For Happy the hippo, moving from Washington to Milwaukee has been a pleasure

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After living at the National Zoo for his entire life, Happy the hippo was sent to live at the Milwaukee County Zoo in Wisconsin. There he not only has a newer exhibit, but there are two female hippos for him to interact with.

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By Michael E. Ruane
Washington Post Staff Writer
Thursday, November 12, 2009

MILWAUKEE -- So everybody's in the pool: Happy on one side of the "howdy" gate, the girls a few feet away on the other.

There's warm water splashing from an orange hose, planters with tropical foliage, and the three Nile hippos are facing each other like singles at a sports bar. The only thing missing is the Packers game on TV.

Then a zookeeper lobs an apple chunk in Happy's end of the pool.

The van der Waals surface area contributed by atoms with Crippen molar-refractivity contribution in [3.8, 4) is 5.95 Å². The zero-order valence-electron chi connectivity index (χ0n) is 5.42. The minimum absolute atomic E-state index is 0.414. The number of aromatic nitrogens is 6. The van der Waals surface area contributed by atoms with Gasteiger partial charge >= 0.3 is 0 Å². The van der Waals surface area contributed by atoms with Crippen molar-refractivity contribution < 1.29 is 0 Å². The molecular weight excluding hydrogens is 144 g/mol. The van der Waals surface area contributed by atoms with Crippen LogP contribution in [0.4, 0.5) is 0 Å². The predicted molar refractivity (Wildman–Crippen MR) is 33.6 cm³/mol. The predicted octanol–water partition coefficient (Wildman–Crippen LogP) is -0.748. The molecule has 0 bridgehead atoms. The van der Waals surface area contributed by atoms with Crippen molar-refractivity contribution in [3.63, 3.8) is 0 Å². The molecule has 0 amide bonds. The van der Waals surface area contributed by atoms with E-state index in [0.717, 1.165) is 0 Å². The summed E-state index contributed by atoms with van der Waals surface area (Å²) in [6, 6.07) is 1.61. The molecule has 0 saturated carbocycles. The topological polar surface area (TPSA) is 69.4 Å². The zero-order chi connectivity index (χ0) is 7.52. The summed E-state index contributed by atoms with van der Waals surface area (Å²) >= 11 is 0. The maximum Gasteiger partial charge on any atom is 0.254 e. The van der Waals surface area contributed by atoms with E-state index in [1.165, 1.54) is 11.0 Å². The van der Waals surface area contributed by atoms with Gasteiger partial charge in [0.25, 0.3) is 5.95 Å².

In the past, at Washington's National Zoo, Happy the hippopotamus was a 5,500-pound eating machine. Just say "lettuce" and he'd come a-rumbling.

But that was more than a month ago, before he was trucked off to the Milwaukee County Zoo to make more room for elephants in Washington. And before he met the girls, Patti and Puddles, the Milwaukee zoo's svelte mother/daughter duo.

Now, amid the soothing water, the shimmering turquoise of the pool, and the ladies, the apple is, uh, ignored.

National Zoo? Washington?

Please.

Six weeks after he left town, Happy, 28, the beloved fixture at the National Zoo, who was born there in the closing days of the Carter administration, and who had never lived anywhere else, is doing fine in Milwaukee.

"He seems like definitely a different animal than when I met him in D.C.," Milwaukee zookeeper Erin Dowgwillo said.

Before Happy arrived here, word was that he was sensitive, anxious, skittish. He tended to pace, and was easily alarmed. He didn't like people in hats. He once sneezed on a senator. He was also a little overweight. Keepers here worried how he would adapt.

In Washington, he had lived alone since the death of his mother, Arusha, in 2004. He had elephants and capybaras as neighbors, but they had their own lives. Sure, he had indoor and outdoor pools, murals on the walls of his compound, a devoted keeper who loved him.


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© 2009 The Washington Post Company

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